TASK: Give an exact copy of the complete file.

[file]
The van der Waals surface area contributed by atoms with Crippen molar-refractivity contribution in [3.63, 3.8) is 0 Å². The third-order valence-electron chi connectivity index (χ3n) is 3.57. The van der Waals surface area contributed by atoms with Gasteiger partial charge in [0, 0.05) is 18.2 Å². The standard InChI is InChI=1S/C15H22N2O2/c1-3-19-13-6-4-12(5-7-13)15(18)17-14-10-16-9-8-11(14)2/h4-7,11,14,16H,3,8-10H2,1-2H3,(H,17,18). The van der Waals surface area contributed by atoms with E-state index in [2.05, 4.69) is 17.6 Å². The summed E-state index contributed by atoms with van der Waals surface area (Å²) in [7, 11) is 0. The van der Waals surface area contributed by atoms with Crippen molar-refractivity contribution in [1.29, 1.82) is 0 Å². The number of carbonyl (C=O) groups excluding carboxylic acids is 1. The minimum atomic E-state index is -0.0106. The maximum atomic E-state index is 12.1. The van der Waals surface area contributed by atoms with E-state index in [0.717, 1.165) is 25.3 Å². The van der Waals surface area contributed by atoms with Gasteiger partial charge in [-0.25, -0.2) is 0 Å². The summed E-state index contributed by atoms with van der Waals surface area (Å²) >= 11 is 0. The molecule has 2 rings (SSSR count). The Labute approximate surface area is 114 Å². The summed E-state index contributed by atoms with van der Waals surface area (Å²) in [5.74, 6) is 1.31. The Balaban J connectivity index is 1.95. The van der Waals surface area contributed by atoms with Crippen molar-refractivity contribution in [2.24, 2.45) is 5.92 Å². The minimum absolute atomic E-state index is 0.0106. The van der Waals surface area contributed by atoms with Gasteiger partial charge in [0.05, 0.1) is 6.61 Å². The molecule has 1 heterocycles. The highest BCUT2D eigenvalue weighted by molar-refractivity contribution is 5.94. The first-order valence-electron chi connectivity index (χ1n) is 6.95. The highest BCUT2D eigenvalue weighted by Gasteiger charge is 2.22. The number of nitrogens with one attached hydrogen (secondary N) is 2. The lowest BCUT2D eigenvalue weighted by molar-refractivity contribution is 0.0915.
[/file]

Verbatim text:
The van der Waals surface area contributed by atoms with Crippen molar-refractivity contribution in [3.63, 3.8) is 0 Å². The third-order valence-electron chi connectivity index (χ3n) is 3.57. The van der Waals surface area contributed by atoms with Gasteiger partial charge in [0, 0.05) is 18.2 Å². The standard InChI is InChI=1S/C15H22N2O2/c1-3-19-13-6-4-12(5-7-13)15(18)17-14-10-16-9-8-11(14)2/h4-7,11,14,16H,3,8-10H2,1-2H3,(H,17,18). The van der Waals surface area contributed by atoms with E-state index in [2.05, 4.69) is 17.6 Å². The summed E-state index contributed by atoms with van der Waals surface area (Å²) in [7, 11) is 0. The van der Waals surface area contributed by atoms with Crippen molar-refractivity contribution in [1.29, 1.82) is 0 Å². The number of carbonyl (C=O) groups excluding carboxylic acids is 1. The minimum atomic E-state index is -0.0106. The maximum atomic E-state index is 12.1. The van der Waals surface area contributed by atoms with E-state index in [0.717, 1.165) is 25.3 Å². The van der Waals surface area contributed by atoms with Gasteiger partial charge in [-0.25, -0.2) is 0 Å². The summed E-state index contributed by atoms with van der Waals surface area (Å²) >= 11 is 0. The molecule has 2 rings (SSSR count). The Labute approximate surface area is 114 Å². The summed E-state index contributed by atoms with van der Waals surface area (Å²) in [5.74, 6) is 1.31. The Balaban J connectivity index is 1.95. The van der Waals surface area contributed by atoms with Crippen molar-refractivity contribution in [2.24, 2.45) is 5.92 Å². The minimum absolute atomic E-state index is 0.0106. The van der Waals surface area contributed by atoms with Gasteiger partial charge in [0.05, 0.1) is 6.61 Å². The molecule has 1 heterocycles. The highest BCUT2D eigenvalue weighted by molar-refractivity contribution is 5.94. The first-order valence-electron chi connectivity index (χ1n) is 6.95. The highest BCUT2D eigenvalue weighted by Gasteiger charge is 2.22. The number of nitrogens with one attached hydrogen (secondary N) is 2. The lowest BCUT2D eigenvalue weighted by molar-refractivity contribution is 0.0915.